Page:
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The Formation and Significance of Carboniferous Coal Balls
A. C. Scott and G. Rex
Philosophical Transactions of the Royal Society of London. Series B, Biological Sciences
Vol. 311, No. 1148, Extraordinary Fossil Biotas: Their Ecological and Evolutionary Significance (Oct. 17, 1985), pp. 123-137
Published by: Royal Society
Stable URL: http://www.jstor.org/stable/2396976
Page Count: 16
You can always find the topics here!Topics: Coal, Carbonates, Peat, Plants, Swamps, Calcite, Fibrous minerals, Flora, Wetland ecology, Vegetation
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Coal balls (exceptionally preserved calcareous permineralized peat), widely described from tropical Carboniferous Euramerian coal seams, have yielded diverse data on the biology, ontogeny and ecology of swamp plants and ecosystems. Probably over 75% of the swamp taxa may have been preserved, in contrast to probably less then 10% in other contemporaneous environments, but the assemblages are species-poor and represent an evolutionarily conservative assemblage. The in situ nature of coal ball peats allows ecological changes to be identified from vertical profiles. Major changes in plant communities both within individual seams and between seams appear to reflect both local and widespread climatic changes, particularly in rainfall. The preservation of cell contents, plant apices, gametophytes, etc., demonstrates the contemporaneous or early diagenetic formation of coal balls. Their common association with marine sediments has supported arguments for a marine source for the carbonate. Stable oxygen and carbon isotope studies suggest a meteoric origin for some carbonate. No current model for the formation of coal balls completely explains their occurrence and rarity outside the Upper Carboniferous of Eurameria.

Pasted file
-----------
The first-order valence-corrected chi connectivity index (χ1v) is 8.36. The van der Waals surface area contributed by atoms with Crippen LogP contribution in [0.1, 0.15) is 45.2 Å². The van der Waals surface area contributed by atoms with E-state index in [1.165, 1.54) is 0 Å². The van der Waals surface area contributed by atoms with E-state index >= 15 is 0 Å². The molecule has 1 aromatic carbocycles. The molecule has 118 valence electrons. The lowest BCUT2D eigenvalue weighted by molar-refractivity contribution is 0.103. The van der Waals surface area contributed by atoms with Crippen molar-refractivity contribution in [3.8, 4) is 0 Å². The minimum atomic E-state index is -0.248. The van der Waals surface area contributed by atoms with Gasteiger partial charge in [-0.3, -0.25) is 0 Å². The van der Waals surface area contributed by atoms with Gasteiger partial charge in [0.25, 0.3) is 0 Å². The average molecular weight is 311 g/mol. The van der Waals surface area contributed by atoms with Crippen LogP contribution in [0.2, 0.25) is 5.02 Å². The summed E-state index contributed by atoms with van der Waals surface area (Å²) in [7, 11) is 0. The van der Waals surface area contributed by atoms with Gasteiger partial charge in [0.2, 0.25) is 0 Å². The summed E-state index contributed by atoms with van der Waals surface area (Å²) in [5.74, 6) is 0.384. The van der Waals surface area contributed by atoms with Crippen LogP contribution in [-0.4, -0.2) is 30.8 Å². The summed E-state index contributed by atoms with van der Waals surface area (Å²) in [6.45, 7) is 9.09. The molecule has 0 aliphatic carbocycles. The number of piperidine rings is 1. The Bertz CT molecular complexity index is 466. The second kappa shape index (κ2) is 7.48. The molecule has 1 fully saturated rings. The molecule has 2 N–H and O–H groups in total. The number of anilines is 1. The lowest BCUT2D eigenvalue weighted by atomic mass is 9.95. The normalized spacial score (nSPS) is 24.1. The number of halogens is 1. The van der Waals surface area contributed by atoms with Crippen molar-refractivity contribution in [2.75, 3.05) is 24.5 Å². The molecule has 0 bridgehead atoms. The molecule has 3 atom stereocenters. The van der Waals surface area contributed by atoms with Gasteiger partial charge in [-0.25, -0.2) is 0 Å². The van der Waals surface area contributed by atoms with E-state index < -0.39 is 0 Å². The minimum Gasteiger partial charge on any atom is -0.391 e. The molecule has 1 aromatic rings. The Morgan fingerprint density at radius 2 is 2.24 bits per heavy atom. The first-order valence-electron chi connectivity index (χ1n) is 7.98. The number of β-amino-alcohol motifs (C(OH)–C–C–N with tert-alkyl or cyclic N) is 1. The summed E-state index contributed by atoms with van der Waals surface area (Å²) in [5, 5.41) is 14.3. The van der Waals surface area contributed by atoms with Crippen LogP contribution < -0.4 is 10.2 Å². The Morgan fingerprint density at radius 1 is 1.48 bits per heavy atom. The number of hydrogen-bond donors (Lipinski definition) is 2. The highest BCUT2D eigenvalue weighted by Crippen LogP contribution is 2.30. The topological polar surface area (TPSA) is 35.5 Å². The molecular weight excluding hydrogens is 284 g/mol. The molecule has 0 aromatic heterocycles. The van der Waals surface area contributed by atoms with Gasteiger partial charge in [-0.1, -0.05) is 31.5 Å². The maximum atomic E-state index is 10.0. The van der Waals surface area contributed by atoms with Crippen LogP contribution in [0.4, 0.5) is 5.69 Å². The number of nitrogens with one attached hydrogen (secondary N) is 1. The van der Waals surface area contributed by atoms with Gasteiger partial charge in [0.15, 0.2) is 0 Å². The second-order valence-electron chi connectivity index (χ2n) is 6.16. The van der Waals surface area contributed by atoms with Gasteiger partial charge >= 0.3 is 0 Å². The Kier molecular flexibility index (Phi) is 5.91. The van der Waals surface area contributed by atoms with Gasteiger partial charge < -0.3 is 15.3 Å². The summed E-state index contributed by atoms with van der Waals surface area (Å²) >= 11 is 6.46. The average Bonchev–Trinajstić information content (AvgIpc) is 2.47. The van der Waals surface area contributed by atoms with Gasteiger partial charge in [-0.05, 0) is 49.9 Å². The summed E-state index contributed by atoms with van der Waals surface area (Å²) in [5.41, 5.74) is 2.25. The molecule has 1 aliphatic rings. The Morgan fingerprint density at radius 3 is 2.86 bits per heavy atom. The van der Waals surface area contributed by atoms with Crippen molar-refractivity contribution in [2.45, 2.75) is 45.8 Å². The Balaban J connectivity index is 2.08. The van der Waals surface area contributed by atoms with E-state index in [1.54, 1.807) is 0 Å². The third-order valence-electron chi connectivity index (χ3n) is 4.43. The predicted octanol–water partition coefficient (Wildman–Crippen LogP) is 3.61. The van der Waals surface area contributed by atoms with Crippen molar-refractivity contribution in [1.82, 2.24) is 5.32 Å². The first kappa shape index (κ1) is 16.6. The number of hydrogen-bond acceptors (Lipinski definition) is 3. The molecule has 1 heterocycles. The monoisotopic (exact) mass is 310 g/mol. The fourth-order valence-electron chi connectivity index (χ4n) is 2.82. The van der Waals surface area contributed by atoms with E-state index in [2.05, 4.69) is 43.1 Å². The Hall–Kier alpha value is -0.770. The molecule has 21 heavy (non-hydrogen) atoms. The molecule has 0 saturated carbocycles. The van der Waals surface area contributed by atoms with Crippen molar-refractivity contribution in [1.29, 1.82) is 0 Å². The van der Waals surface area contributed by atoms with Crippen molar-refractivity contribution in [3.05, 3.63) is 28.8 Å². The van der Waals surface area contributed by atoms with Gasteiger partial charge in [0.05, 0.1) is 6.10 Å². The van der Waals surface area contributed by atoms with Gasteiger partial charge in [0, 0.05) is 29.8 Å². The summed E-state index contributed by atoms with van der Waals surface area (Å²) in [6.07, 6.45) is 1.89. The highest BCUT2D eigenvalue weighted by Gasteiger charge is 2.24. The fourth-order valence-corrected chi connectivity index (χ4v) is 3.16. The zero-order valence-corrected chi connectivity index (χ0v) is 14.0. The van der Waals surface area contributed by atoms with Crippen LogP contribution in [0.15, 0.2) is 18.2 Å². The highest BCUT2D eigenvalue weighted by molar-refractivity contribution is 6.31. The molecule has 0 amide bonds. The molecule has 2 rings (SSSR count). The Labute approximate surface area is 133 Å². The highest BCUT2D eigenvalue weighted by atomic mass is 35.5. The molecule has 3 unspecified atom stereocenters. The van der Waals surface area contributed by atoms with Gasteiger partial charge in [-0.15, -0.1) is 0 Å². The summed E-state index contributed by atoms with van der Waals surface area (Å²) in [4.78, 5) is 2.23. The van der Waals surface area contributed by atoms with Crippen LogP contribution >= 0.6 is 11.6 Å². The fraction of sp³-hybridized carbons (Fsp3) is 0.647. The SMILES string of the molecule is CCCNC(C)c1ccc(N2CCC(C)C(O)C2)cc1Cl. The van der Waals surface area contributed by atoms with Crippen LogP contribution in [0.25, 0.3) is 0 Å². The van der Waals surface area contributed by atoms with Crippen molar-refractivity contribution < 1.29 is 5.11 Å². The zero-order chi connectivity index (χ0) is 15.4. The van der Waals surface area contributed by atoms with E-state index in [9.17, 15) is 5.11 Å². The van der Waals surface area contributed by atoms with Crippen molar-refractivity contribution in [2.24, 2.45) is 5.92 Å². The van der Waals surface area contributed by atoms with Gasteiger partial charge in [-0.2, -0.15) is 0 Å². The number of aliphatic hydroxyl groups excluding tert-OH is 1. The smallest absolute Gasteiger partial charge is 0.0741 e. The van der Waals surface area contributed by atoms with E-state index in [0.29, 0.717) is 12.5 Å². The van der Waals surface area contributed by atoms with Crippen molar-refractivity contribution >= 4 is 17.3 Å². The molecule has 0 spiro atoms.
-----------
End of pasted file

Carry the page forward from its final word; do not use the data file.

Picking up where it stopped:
Philosophical Transactions of the Royal Society of London. Series B, Biological Sciences © 1985 Royal Society